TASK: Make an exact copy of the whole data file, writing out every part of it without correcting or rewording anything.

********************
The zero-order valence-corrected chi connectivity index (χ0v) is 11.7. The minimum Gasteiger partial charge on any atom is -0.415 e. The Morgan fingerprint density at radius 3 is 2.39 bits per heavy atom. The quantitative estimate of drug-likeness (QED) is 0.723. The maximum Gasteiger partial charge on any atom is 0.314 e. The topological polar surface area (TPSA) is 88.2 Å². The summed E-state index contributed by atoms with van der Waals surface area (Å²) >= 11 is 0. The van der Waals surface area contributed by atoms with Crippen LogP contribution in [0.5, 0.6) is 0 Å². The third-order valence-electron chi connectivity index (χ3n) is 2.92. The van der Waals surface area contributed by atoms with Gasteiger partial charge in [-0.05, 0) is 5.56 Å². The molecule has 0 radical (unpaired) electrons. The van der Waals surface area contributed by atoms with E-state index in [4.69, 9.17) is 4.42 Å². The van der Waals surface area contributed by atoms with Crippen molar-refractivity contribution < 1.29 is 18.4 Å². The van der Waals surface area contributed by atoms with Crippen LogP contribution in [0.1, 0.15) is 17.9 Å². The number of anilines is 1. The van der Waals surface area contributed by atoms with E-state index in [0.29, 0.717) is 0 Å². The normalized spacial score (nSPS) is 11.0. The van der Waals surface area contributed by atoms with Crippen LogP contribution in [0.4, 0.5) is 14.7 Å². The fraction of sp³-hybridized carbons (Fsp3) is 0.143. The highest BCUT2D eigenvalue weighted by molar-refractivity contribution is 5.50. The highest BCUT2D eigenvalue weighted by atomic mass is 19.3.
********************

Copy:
The zero-order valence-corrected chi connectivity index (χ0v) is 11.7. The minimum Gasteiger partial charge on any atom is -0.415 e. The Morgan fingerprint density at radius 3 is 2.39 bits per heavy atom. The quantitative estimate of drug-likeness (QED) is 0.723. The maximum Gasteiger partial charge on any atom is 0.314 e. The topological polar surface area (TPSA) is 88.2 Å². The summed E-state index contributed by atoms with van der Waals surface area (Å²) >= 11 is 0. The van der Waals surface area contributed by atoms with Crippen LogP contribution in [0.5, 0.6) is 0 Å². The third-order valence-electron chi connectivity index (χ3n) is 2.92. The van der Waals surface area contributed by atoms with Gasteiger partial charge in [-0.05, 0) is 5.56 Å². The molecule has 0 radical (unpaired) electrons. The van der Waals surface area contributed by atoms with E-state index in [4.69, 9.17) is 4.42 Å². The van der Waals surface area contributed by atoms with Crippen molar-refractivity contribution < 1.29 is 18.4 Å². The van der Waals surface area contributed by atoms with Crippen LogP contribution in [0.1, 0.15) is 17.9 Å². The number of anilines is 1. The van der Waals surface area contributed by atoms with E-state index in [0.29, 0.717) is 0 Å². The normalized spacial score (nSPS) is 11.0. The van der Waals surface area contributed by atoms with Crippen LogP contribution in [0.4, 0.5) is 14.7 Å². The fraction of sp³-hybridized carbons (Fsp3) is 0.143. The highest BCUT2D eigenvalue weighted by molar-refractivity contribution is 5.50. The highest BCUT2D eigenvalue weighted by atomic mass is 19.3.